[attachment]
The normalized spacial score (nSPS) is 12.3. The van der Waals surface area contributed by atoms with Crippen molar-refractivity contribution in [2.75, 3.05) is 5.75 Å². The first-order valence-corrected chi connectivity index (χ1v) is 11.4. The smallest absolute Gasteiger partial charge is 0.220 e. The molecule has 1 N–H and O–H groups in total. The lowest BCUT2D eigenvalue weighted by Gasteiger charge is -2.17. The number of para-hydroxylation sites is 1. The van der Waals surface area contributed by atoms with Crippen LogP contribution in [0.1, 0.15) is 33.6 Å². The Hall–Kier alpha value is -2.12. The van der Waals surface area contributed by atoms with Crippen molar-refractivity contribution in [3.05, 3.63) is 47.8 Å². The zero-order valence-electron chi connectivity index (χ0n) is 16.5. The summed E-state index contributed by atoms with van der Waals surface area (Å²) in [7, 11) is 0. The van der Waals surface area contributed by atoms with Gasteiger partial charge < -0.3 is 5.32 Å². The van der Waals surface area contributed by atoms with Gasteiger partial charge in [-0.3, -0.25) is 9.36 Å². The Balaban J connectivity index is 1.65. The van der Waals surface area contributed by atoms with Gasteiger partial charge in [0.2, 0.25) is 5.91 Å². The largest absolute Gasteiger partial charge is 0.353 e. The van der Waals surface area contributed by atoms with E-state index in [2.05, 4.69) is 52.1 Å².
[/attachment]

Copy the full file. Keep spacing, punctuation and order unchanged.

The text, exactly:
The normalized spacial score (nSPS) is 12.3. The van der Waals surface area contributed by atoms with Crippen molar-refractivity contribution in [2.75, 3.05) is 5.75 Å². The first-order valence-corrected chi connectivity index (χ1v) is 11.4. The smallest absolute Gasteiger partial charge is 0.220 e. The molecule has 1 N–H and O–H groups in total. The lowest BCUT2D eigenvalue weighted by Gasteiger charge is -2.17. The number of para-hydroxylation sites is 1. The van der Waals surface area contributed by atoms with Crippen LogP contribution in [0.1, 0.15) is 33.6 Å². The Hall–Kier alpha value is -2.12. The van der Waals surface area contributed by atoms with Crippen molar-refractivity contribution in [3.05, 3.63) is 47.8 Å². The zero-order valence-electron chi connectivity index (χ0n) is 16.5. The summed E-state index contributed by atoms with van der Waals surface area (Å²) in [7, 11) is 0. The van der Waals surface area contributed by atoms with Gasteiger partial charge < -0.3 is 5.32 Å². The van der Waals surface area contributed by atoms with Gasteiger partial charge in [-0.3, -0.25) is 9.36 Å². The Balaban J connectivity index is 1.65. The van der Waals surface area contributed by atoms with Gasteiger partial charge in [0.2, 0.25) is 5.91 Å². The largest absolute Gasteiger partial charge is 0.353 e. The van der Waals surface area contributed by atoms with E-state index in [2.05, 4.69) is 52.1 Å².